Kim Jaeyong
Korean Fiction at the border of Globalization

 

Kim Jaeyong

 

Korean fiction at the

border of globalization

 

Korea had a diverse and rich tradition of novels even before its encounter with European modernism and literature. It had learned to produce various forms of paper based on China’s papermaking technology, and printed many books using woodblock printing ahead of Gutenberg’s invention of metal movable type. In addition to Confucian scriptures, large volumes of novels were printed and distributed. These novels were partly written in Chinese characters, but mostly consisted of Korean created in the 15th century. Compared to Latin America and Africa this tradition led to a different experience for Korea in its encounter with Europe and awakening to novels. When Korea was exposed to European novels through Japan, many Korean writers were surprised and focused their efforts on adapting to the new style. The influence of European novels was so significant that the newly created novels were referred to as new novels, while that of the past were termed old novels.

Korea came under Japanese colonial rule in 1910 just as its modern novels, otherwise known as new novels, began to develop. This colonial experience during the transition from a Confucian world view to modern individualism contributes to the unique characteristics of Korean novels. The people spent more time adapting and interpreting their lives under the modern capitalist system, and also took on the responsibility of protecting the collective identity of the community from colonial oppression. As such, there was a greater focus on the modern individual as a subject, along with the relationship formed between the individual and society. Against this backdrop, the notion of art for life’s sake was favoured over art for art’s sake. This tradition of Korean novels remained unchanged even after Korea gained independence from Japan in 1945. After the division into North and South Korea and under the respective influence of the Soviet Union and the United States the ideological conflict between the two countries grew, each adhering respectively to communism and capitalism. Notable works were produced in South Korea as writers were willing to fight against military dictatorship, making sacrifices to protect individual freedom and national identity. However, North Korea imposed stricter censorship and control.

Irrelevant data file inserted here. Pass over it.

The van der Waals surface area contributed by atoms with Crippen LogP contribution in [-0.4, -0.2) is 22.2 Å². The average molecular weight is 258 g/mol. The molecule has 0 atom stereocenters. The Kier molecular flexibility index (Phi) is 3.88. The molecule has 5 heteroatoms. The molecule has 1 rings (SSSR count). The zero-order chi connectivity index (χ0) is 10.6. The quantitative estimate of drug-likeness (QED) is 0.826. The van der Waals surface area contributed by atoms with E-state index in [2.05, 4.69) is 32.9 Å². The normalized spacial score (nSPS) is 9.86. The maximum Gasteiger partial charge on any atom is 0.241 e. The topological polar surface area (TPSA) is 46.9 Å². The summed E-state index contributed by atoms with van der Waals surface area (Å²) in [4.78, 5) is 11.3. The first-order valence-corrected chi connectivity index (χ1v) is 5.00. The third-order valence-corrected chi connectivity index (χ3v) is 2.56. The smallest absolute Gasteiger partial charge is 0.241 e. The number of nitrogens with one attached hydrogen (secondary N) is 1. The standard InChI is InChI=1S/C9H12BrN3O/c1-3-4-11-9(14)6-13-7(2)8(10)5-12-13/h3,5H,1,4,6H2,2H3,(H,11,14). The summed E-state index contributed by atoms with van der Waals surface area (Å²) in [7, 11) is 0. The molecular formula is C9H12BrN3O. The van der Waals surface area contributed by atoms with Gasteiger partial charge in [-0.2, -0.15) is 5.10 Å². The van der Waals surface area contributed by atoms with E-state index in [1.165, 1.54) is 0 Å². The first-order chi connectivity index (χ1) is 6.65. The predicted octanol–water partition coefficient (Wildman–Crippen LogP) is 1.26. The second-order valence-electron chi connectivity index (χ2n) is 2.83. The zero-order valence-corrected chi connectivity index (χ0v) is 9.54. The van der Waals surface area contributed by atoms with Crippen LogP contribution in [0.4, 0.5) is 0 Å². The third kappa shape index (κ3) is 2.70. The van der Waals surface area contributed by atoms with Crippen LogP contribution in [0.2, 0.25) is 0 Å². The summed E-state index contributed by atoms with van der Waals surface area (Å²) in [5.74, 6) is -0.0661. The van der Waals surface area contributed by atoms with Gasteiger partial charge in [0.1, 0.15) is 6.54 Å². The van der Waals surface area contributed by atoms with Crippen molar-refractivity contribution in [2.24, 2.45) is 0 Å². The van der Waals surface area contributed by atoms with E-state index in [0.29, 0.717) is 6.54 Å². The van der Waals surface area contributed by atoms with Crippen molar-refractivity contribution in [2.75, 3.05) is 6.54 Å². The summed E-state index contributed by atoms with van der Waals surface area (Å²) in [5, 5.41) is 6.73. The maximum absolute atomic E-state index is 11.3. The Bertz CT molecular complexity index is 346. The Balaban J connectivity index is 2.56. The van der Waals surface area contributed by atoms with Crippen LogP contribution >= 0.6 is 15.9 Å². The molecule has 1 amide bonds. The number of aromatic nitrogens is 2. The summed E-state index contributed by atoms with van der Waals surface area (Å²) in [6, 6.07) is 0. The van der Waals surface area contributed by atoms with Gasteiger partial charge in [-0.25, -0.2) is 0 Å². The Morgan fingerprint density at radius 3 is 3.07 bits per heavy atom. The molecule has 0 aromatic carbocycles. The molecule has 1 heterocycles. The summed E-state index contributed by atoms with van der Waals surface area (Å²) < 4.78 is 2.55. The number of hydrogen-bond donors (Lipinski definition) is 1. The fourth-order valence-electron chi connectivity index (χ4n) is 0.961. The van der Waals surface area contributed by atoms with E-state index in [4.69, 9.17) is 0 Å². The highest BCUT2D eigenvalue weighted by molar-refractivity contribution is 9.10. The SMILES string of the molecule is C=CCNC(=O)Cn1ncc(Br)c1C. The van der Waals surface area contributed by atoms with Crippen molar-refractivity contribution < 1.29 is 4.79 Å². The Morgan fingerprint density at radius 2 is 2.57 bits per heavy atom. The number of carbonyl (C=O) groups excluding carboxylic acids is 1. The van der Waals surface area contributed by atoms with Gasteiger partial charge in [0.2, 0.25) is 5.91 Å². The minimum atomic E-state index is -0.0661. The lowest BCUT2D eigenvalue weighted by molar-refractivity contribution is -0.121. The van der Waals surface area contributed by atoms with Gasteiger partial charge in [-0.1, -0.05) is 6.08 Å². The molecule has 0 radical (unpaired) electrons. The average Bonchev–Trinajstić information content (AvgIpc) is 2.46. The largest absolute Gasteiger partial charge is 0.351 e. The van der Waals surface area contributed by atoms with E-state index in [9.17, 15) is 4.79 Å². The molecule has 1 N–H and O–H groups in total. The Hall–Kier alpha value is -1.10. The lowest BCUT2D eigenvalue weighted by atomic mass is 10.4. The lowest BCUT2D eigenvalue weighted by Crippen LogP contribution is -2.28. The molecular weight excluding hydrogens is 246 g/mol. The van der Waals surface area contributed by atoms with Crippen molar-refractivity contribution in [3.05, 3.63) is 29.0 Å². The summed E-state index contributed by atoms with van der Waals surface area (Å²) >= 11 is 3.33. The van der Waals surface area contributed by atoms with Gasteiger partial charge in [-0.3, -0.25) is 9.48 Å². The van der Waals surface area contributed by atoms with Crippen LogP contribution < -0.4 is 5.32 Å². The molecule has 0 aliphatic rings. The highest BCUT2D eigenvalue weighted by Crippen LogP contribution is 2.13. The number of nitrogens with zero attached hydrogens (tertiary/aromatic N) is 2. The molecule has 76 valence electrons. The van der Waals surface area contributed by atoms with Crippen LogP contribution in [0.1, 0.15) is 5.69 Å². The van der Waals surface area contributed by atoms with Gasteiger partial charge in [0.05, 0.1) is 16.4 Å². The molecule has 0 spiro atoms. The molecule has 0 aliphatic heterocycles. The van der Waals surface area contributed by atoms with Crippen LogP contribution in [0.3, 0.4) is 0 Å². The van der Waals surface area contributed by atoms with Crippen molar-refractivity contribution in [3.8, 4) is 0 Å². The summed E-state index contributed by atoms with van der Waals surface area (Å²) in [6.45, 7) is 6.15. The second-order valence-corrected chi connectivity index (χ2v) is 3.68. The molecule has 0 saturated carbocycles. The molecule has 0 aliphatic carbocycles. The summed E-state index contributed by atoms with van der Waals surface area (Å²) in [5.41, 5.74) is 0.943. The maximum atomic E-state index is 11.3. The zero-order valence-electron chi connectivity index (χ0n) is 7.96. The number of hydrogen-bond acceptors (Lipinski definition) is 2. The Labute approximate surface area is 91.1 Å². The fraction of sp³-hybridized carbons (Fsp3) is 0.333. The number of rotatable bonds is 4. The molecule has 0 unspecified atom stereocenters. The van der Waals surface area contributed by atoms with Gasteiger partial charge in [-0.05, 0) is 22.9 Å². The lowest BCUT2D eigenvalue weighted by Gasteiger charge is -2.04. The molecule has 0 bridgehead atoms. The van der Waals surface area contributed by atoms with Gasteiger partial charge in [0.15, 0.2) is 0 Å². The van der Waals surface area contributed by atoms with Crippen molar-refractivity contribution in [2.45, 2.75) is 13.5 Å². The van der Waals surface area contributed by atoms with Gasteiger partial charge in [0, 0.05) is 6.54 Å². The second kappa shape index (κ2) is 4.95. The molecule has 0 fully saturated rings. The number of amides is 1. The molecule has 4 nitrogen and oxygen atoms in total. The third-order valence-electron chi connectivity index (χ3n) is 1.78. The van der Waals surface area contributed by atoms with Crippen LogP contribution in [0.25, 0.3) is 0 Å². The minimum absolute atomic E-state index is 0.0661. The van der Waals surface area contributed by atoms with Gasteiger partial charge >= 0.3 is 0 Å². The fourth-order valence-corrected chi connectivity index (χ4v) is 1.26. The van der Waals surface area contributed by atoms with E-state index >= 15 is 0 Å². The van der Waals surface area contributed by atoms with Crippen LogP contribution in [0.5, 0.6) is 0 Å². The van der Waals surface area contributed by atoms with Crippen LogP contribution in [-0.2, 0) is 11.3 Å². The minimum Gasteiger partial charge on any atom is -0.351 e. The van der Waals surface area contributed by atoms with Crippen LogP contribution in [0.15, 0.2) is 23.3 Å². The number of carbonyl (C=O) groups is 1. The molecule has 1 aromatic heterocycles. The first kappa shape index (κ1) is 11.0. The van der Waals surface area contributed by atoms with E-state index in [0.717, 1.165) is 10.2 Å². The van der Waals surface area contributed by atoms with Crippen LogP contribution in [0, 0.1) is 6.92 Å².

When the Soviet Union collapsed in the 1990s, North Korea faced a severe economic crisis and many North Koreans escaped to China. Some managed to enter South Korea, while others fought to get by in China and other foreign lands. The new struggle was to survive amidst the globalization of neoliberalism that went against the conventions of a country divided after World War II by the ideological conflict between capitalism and communism. The historical setting of Jeong Do-sang’s work, introduced below, is around this time. It is written from the viewpoint of a child, whose mother died while escaping to South Korea, and ends tragically as the boy himself dies after crossing through China and Mongolia. Jeong Do-sang, who began writing in the mid-1980s, is well known for his portrayal of people’s suffering caused by the North-South divide.

After Korea’s economy began to grow in the 1990s, people from neighbouring countries entered Korea in search of jobs. Koreans became exposed to other cultures and races in their daily lives. These foreigners provided a new perspective to Koreans, who had stronger ethnocentric tendencies compared to other countries. Along with globalized capitalism, it was no longer possible for Korea to view the world from within its borders. This feature introduces fiction by Jeon Seong-tae, who touches upon the problem of co-existing with foreigners in light of Koreans’ ethnocentric tendencies. With foreigners from neighbouring countries entering Korea for jobs, Korea now has the upper hand and should not be seen as a victim of colonial rule and division. Jeon Seong-tae’s works clearly reflect this inner turmoil. Regarded as one of the major Korean writers, Jeon Seong-tae is not afraid of facing reality.

Korea stands in an ambivalent position as the victim of colonial rule and division, and at the same time, an assailant who reigns over migrant workers. Korean writers who deal with this issue can be seen as upholding the tradition of social imagination of post-modern Korean fiction-writing.

 

 

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